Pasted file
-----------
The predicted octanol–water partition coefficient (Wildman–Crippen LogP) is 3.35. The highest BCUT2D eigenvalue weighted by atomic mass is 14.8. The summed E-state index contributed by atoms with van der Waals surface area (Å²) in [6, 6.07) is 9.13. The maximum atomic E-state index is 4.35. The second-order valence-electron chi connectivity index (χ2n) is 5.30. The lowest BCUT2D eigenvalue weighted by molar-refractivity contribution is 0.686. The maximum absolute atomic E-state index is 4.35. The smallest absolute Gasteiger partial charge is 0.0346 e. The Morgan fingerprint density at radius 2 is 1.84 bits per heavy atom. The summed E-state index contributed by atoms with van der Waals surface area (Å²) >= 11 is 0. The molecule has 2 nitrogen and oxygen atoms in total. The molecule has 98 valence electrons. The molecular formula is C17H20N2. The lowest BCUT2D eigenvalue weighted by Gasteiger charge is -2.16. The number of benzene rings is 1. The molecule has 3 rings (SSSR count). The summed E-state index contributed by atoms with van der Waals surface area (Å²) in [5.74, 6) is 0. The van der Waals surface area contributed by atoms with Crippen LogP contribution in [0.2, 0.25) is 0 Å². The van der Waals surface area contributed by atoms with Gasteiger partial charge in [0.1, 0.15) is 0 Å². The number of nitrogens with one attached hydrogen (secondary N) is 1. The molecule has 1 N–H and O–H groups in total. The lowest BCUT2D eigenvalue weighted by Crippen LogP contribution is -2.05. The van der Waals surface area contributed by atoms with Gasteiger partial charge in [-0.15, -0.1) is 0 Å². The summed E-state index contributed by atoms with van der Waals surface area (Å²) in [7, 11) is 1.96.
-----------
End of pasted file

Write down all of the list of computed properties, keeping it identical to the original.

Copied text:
The predicted octanol–water partition coefficient (Wildman–Crippen LogP) is 3.35. The highest BCUT2D eigenvalue weighted by atomic mass is 14.8. The summed E-state index contributed by atoms with van der Waals surface area (Å²) in [6, 6.07) is 9.13. The maximum atomic E-state index is 4.35. The second-order valence-electron chi connectivity index (χ2n) is 5.30. The lowest BCUT2D eigenvalue weighted by molar-refractivity contribution is 0.686. The maximum absolute atomic E-state index is 4.35. The smallest absolute Gasteiger partial charge is 0.0346 e. The Morgan fingerprint density at radius 2 is 1.84 bits per heavy atom. The summed E-state index contributed by atoms with van der Waals surface area (Å²) >= 11 is 0. The molecule has 2 nitrogen and oxygen atoms in total. The molecule has 98 valence electrons. The molecular formula is C17H20N2. The lowest BCUT2D eigenvalue weighted by Gasteiger charge is -2.16. The number of benzene rings is 1. The molecule has 3 rings (SSSR count). The summed E-state index contributed by atoms with van der Waals surface area (Å²) in [5.74, 6) is 0. The van der Waals surface area contributed by atoms with Crippen LogP contribution in [0.2, 0.25) is 0 Å². The van der Waals surface area contributed by atoms with Gasteiger partial charge in [0.1, 0.15) is 0 Å². The number of nitrogens with one attached hydrogen (secondary N) is 1. The molecule has 1 N–H and O–H groups in total. The lowest BCUT2D eigenvalue weighted by Crippen LogP contribution is -2.05. The van der Waals surface area contributed by atoms with Gasteiger partial charge in [-0.15, -0.1) is 0 Å². The summed E-state index contributed by atoms with van der Waals surface area (Å²) in [7, 11) is 1.96.